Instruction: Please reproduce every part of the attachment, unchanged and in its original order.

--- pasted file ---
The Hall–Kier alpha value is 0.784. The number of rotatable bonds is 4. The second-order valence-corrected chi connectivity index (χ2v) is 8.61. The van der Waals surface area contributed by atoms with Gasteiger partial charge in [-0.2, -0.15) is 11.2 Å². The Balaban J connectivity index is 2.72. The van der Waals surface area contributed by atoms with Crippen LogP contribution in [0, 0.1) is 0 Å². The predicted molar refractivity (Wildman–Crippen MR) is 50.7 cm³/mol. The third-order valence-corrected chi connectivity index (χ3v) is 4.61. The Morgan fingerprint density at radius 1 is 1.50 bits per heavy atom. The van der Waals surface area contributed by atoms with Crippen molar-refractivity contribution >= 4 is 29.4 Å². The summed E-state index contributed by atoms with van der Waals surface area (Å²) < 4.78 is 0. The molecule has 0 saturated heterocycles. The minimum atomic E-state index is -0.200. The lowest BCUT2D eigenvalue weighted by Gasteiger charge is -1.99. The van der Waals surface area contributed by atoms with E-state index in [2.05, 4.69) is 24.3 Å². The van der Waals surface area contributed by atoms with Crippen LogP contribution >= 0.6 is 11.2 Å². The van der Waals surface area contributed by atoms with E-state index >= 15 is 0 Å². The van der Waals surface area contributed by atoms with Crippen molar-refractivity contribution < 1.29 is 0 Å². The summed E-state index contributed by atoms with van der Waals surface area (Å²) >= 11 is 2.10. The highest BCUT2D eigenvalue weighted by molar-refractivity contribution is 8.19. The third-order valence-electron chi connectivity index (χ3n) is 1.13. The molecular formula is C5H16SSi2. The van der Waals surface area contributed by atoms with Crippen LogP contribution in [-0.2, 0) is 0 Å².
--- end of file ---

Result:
The Hall–Kier alpha value is 0.784. The number of rotatable bonds is 4. The second-order valence-corrected chi connectivity index (χ2v) is 8.61. The van der Waals surface area contributed by atoms with Gasteiger partial charge in [-0.2, -0.15) is 11.2 Å². The Balaban J connectivity index is 2.72. The van der Waals surface area contributed by atoms with Crippen LogP contribution in [0, 0.1) is 0 Å². The predicted molar refractivity (Wildman–Crippen MR) is 50.7 cm³/mol. The third-order valence-corrected chi connectivity index (χ3v) is 4.61. The Morgan fingerprint density at radius 1 is 1.50 bits per heavy atom. The van der Waals surface area contributed by atoms with Crippen molar-refractivity contribution >= 4 is 29.4 Å². The summed E-state index contributed by atoms with van der Waals surface area (Å²) < 4.78 is 0. The molecule has 0 saturated heterocycles. The minimum atomic E-state index is -0.200. The lowest BCUT2D eigenvalue weighted by Gasteiger charge is -1.99. The van der Waals surface area contributed by atoms with E-state index in [2.05, 4.69) is 24.3 Å². The van der Waals surface area contributed by atoms with Crippen LogP contribution >= 0.6 is 11.2 Å². The van der Waals surface area contributed by atoms with E-state index >= 15 is 0 Å². The van der Waals surface area contributed by atoms with Crippen molar-refractivity contribution < 1.29 is 0 Å². The summed E-state index contributed by atoms with van der Waals surface area (Å²) >= 11 is 2.10. The highest BCUT2D eigenvalue weighted by molar-refractivity contribution is 8.19. The third-order valence-electron chi connectivity index (χ3n) is 1.13. The molecular formula is C5H16SSi2. The van der Waals surface area contributed by atoms with Crippen LogP contribution in [-0.2, 0) is 0 Å².